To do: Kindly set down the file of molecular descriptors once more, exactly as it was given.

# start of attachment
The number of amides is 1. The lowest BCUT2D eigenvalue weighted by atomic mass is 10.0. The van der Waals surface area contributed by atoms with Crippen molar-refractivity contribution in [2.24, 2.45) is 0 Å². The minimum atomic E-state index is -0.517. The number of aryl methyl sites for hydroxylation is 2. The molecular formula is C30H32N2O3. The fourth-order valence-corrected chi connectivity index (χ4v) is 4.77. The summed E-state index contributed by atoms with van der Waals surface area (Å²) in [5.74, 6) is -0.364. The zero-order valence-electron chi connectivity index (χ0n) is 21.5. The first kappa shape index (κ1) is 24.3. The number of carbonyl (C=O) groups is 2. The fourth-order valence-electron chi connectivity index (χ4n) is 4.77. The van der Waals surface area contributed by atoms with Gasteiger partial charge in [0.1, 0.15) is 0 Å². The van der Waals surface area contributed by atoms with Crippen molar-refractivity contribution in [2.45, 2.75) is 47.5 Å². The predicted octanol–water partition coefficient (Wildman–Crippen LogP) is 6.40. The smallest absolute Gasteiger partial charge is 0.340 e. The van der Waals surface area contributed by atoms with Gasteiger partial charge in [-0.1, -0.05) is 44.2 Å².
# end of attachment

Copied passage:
The number of amides is 1. The lowest BCUT2D eigenvalue weighted by atomic mass is 10.0. The van der Waals surface area contributed by atoms with Crippen molar-refractivity contribution in [2.24, 2.45) is 0 Å². The minimum atomic E-state index is -0.517. The number of aryl methyl sites for hydroxylation is 2. The molecular formula is C30H32N2O3. The fourth-order valence-corrected chi connectivity index (χ4v) is 4.77. The summed E-state index contributed by atoms with van der Waals surface area (Å²) in [5.74, 6) is -0.364. The zero-order valence-electron chi connectivity index (χ0n) is 21.5. The first kappa shape index (κ1) is 24.3. The number of carbonyl (C=O) groups is 2. The fourth-order valence-electron chi connectivity index (χ4n) is 4.77. The van der Waals surface area contributed by atoms with Gasteiger partial charge in [0.1, 0.15) is 0 Å². The van der Waals surface area contributed by atoms with Crippen molar-refractivity contribution in [2.45, 2.75) is 47.5 Å². The predicted octanol–water partition coefficient (Wildman–Crippen LogP) is 6.40. The smallest absolute Gasteiger partial charge is 0.340 e. The van der Waals surface area contributed by atoms with Gasteiger partial charge in [-0.1, -0.05) is 44.2 Å².